Did the mining industry and medical profession of the time know of the dangers from lead exposure? Do the communities around the still active lead mines in Missouri, such as those near Bunker and Viburnum, understand the environmental impacts of their region?  I know so many residents in the region who have made a good living working the mines (including my father-in-law).  There aren’t many high quality jobs in such a remote area of our state, so what else can they do to provide for their families?

Ironically, the Joplin tornado of 2011, which tore a mile-wide track across the center of the town, reminded us of the environmental hazard that had been under our feet our whole lives.  Studies of lead contamination since the tornado have revealed high levels of lead in the soil, uncovered as the twister chopped up the ground like a blender.  

For me, environmental injustice has become more personal.  I can now better empathize with the urban communities who have suffered from environmental hazards throughout history.

Reflecting on my home town, wondering if lead exposure affected my family’s long-term health, and discovering that it is now still contaminated from the mining that happened oh so long ago, I question the audacity of what we as a species do for the sake of “progress” without first considering the consequences to ourselves and our planet.  For example, I can’t wait to be able to purchase an electric car, but I’m concerned about the environmental and social impact of lithium mining (a metal crucial to making the batteries for electric vehicles). Can we extract lithium without creating mining waste and without destroying the ecosystems and local populations where it is found?   

I admit I don’t know, but I hope we will learn from past mistakes such as what happened in the old lead mining districts of Missouri.

Aerial photo of the “lithium fields” in South America


Article, lessons, and photos submitted by:

Jamin Bray, MEEA Assistant Director

Lesson Resources

The Global Institute of Sustainability, in partnership with Arizona State University, provides some impressive lesson options (aligned to learning standards across multiple grade levels and subjects) related to human impacts on the environment (sustainability-innovation.asu.edu/sustainabilitysolutions/programs/teachersacademy/teacher-resources).

In particular, and related to the feature article, this 6-8th grade lesson focuses on what sustainabilty actually means, and encorages crutucal thinking about how we sustain the planet into the future:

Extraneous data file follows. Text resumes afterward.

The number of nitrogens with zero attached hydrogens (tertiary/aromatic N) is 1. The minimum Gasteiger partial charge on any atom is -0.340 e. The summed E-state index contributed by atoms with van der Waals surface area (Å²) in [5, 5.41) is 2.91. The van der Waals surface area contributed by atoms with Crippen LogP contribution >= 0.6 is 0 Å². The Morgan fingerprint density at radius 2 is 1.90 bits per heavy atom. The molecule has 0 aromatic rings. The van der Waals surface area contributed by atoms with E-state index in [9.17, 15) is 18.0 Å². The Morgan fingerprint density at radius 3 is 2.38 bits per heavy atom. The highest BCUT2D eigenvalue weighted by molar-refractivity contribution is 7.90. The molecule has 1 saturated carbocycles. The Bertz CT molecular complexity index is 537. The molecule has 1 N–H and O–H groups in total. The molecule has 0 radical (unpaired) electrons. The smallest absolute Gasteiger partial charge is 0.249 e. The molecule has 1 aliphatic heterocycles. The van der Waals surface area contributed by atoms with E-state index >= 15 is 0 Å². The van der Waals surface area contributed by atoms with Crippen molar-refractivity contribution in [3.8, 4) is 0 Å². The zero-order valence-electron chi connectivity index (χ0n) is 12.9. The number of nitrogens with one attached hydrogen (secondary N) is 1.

Defining Sustainability  (sustainability-innovation.asu.edu/sustainabilitysolutions/Defining-Sustainability.pdf)

Lesson introduction:

  • Key Questions
    What is sustainability?
    What are basic human needs?
    How do the actions of one generation affect future generations?
  • Overview
    During this lesson, students will explore their current understanding
    of sustainability, learn a derivative of the Brundtland definition of
    sustainable development, and examine what this definition implies
    about meeting basic human needs now, and in the future.
  • Objectives
    Students will be able to:
    • Define sustainability as the ability to meet the needs of the present, without compromising the ability of future generations to
    meet their own needs
    • Articulate their vision of a sustainable future, and develop a plan
    for achieving it


Another intriguing and relevant lesson that encourages placed-based and personal connections to the environment:

Measuring Your Ecological Footprint  (sustainabilitysolutions/Measuring-Your-Ecological-Footprint.pdf)

Lesson Objectives
Students will be able to:
• Identify the factors that contribute to their ecological footprint
• Compare their ecological footprints to those of other people
around the world
• Explore ways to reduce their ecological footprint, and discuss the
logistics of doing so
• Explain why reducing their own ecological footprint is important
to living sustainably

Annual Conference & Upcoming Professional Development

Update on Annual Conference!

Thanks in advance to our generous Conference Host:

Amazing Upcoming PD Opportunity!

Register here: secure.lglforms.com/Active Link

This Month!

2023 Sustainability Institute for Educators Annual Event

Climate Change Connections: June 20-22

Designed for educators from all roles and environments, this year, the Sustainability Institute for Educators participants will explore the multidisciplinary nature of climate change. Teaching about the climate crisis can be daunting, but is not insurmountable. Climate action is happening all around us. Teachers can help students move through the natural anxiety they may be experiencing to join in and spark new solutions-oriented action.

For more information and to register:  webster.edu/education/sustainability-inst-educators




Featured Event:

Celebrate Juneteeth:  Kansas/Missouri Regional Juneteenth Events

Juneteenth Regional Calendar of Events


Featured Grant:

Pollination Project Grant

Deadlines:  NONE! Rolling grant process

Pollinator Project Grant


Featured Workshop:

MDC Teacher Workshop Series

workshop calendar